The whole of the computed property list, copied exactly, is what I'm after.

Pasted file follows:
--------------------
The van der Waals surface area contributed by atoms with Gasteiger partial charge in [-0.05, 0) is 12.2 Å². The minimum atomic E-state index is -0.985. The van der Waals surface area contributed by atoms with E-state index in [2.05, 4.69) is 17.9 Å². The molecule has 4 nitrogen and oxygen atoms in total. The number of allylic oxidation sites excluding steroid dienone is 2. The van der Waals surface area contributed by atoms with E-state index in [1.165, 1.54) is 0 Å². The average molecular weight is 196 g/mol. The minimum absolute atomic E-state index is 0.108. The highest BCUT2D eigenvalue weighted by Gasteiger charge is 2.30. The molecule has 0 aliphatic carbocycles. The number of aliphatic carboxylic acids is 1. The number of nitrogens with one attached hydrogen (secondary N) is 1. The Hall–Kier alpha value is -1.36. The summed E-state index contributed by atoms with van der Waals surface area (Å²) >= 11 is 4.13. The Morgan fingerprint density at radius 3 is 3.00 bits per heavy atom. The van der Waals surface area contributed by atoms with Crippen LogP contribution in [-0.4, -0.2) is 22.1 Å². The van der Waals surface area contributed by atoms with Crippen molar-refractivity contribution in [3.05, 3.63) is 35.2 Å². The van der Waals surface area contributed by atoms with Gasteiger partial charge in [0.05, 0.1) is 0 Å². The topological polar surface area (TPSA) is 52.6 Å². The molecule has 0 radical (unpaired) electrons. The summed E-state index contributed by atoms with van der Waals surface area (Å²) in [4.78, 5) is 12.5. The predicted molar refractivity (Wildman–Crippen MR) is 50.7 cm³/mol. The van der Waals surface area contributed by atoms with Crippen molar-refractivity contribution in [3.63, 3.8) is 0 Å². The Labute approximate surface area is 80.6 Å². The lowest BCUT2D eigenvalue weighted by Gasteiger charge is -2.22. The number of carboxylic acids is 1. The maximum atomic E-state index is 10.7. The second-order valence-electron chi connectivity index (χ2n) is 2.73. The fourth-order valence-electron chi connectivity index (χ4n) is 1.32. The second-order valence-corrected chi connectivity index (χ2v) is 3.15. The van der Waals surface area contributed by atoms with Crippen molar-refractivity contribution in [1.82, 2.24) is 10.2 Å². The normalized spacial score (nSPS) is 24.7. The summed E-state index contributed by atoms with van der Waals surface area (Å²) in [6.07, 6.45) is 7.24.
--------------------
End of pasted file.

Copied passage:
The van der Waals surface area contributed by atoms with Gasteiger partial charge in [-0.05, 0) is 12.2 Å². The minimum atomic E-state index is -0.985. The van der Waals surface area contributed by atoms with E-state index in [2.05, 4.69) is 17.9 Å². The molecule has 4 nitrogen and oxygen atoms in total. The number of allylic oxidation sites excluding steroid dienone is 2. The van der Waals surface area contributed by atoms with E-state index in [1.165, 1.54) is 0 Å². The average molecular weight is 196 g/mol. The minimum absolute atomic E-state index is 0.108. The highest BCUT2D eigenvalue weighted by Gasteiger charge is 2.30. The molecule has 0 aliphatic carbocycles. The number of aliphatic carboxylic acids is 1. The number of nitrogens with one attached hydrogen (secondary N) is 1. The Hall–Kier alpha value is -1.36. The summed E-state index contributed by atoms with van der Waals surface area (Å²) >= 11 is 4.13. The Morgan fingerprint density at radius 3 is 3.00 bits per heavy atom. The van der Waals surface area contributed by atoms with Crippen LogP contribution in [-0.4, -0.2) is 22.1 Å². The van der Waals surface area contributed by atoms with Crippen molar-refractivity contribution in [3.05, 3.63) is 35.2 Å². The van der Waals surface area contributed by atoms with Gasteiger partial charge in [0.05, 0.1) is 0 Å². The topological polar surface area (TPSA) is 52.6 Å². The molecule has 0 radical (unpaired) electrons. The summed E-state index contributed by atoms with van der Waals surface area (Å²) in [4.78, 5) is 12.5. The predicted molar refractivity (Wildman–Crippen MR) is 50.7 cm³/mol. The van der Waals surface area contributed by atoms with Crippen molar-refractivity contribution in [3.63, 3.8) is 0 Å². The Labute approximate surface area is 80.6 Å². The lowest BCUT2D eigenvalue weighted by Gasteiger charge is -2.22. The number of carboxylic acids is 1. The maximum atomic E-state index is 10.7. The second-order valence-electron chi connectivity index (χ2n) is 2.73. The fourth-order valence-electron chi connectivity index (χ4n) is 1.32. The second-order valence-corrected chi connectivity index (χ2v) is 3.15. The van der Waals surface area contributed by atoms with Crippen molar-refractivity contribution in [1.82, 2.24) is 10.2 Å². The normalized spacial score (nSPS) is 24.7. The summed E-state index contributed by atoms with van der Waals surface area (Å²) in [6.07, 6.45) is 7.24.